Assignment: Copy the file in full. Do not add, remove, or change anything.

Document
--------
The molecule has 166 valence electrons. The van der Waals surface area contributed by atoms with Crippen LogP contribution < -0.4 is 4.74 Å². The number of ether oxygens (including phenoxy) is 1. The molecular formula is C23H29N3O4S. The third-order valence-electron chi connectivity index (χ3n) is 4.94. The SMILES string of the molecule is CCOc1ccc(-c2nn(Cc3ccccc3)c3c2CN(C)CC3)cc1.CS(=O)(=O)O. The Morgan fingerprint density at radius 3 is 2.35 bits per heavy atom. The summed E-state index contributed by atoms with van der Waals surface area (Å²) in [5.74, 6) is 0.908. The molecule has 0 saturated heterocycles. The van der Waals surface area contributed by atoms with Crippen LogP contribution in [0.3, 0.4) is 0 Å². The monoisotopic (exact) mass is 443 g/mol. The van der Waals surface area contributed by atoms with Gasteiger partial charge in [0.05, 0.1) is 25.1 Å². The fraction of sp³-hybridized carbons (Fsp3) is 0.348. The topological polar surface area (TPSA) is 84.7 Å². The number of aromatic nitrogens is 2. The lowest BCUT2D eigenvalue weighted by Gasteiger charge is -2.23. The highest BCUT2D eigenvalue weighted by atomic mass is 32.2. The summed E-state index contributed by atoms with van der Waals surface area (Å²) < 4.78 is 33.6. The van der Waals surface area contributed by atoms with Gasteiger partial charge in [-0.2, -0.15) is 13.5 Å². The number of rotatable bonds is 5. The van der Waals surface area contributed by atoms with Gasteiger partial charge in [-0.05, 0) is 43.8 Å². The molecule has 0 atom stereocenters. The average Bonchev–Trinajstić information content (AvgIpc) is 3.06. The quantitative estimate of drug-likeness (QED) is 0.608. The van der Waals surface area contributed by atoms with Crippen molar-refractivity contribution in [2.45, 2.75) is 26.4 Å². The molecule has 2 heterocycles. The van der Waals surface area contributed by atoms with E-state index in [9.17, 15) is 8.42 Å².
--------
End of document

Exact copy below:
The molecule has 166 valence electrons. The van der Waals surface area contributed by atoms with Crippen LogP contribution < -0.4 is 4.74 Å². The number of ether oxygens (including phenoxy) is 1. The molecular formula is C23H29N3O4S. The third-order valence-electron chi connectivity index (χ3n) is 4.94. The SMILES string of the molecule is CCOc1ccc(-c2nn(Cc3ccccc3)c3c2CN(C)CC3)cc1.CS(=O)(=O)O. The Morgan fingerprint density at radius 3 is 2.35 bits per heavy atom. The summed E-state index contributed by atoms with van der Waals surface area (Å²) in [5.74, 6) is 0.908. The molecule has 0 saturated heterocycles. The van der Waals surface area contributed by atoms with Crippen LogP contribution in [0.3, 0.4) is 0 Å². The monoisotopic (exact) mass is 443 g/mol. The van der Waals surface area contributed by atoms with Gasteiger partial charge in [0.05, 0.1) is 25.1 Å². The fraction of sp³-hybridized carbons (Fsp3) is 0.348. The topological polar surface area (TPSA) is 84.7 Å². The number of aromatic nitrogens is 2. The lowest BCUT2D eigenvalue weighted by Gasteiger charge is -2.23. The highest BCUT2D eigenvalue weighted by atomic mass is 32.2. The summed E-state index contributed by atoms with van der Waals surface area (Å²) < 4.78 is 33.6. The van der Waals surface area contributed by atoms with Gasteiger partial charge in [-0.2, -0.15) is 13.5 Å². The number of rotatable bonds is 5. The van der Waals surface area contributed by atoms with Gasteiger partial charge in [-0.05, 0) is 43.8 Å². The molecule has 0 atom stereocenters. The average Bonchev–Trinajstić information content (AvgIpc) is 3.06. The quantitative estimate of drug-likeness (QED) is 0.608. The van der Waals surface area contributed by atoms with Crippen molar-refractivity contribution in [2.45, 2.75) is 26.4 Å². The molecule has 2 heterocycles. The van der Waals surface area contributed by atoms with E-state index in [9.17, 15) is 8.42 Å².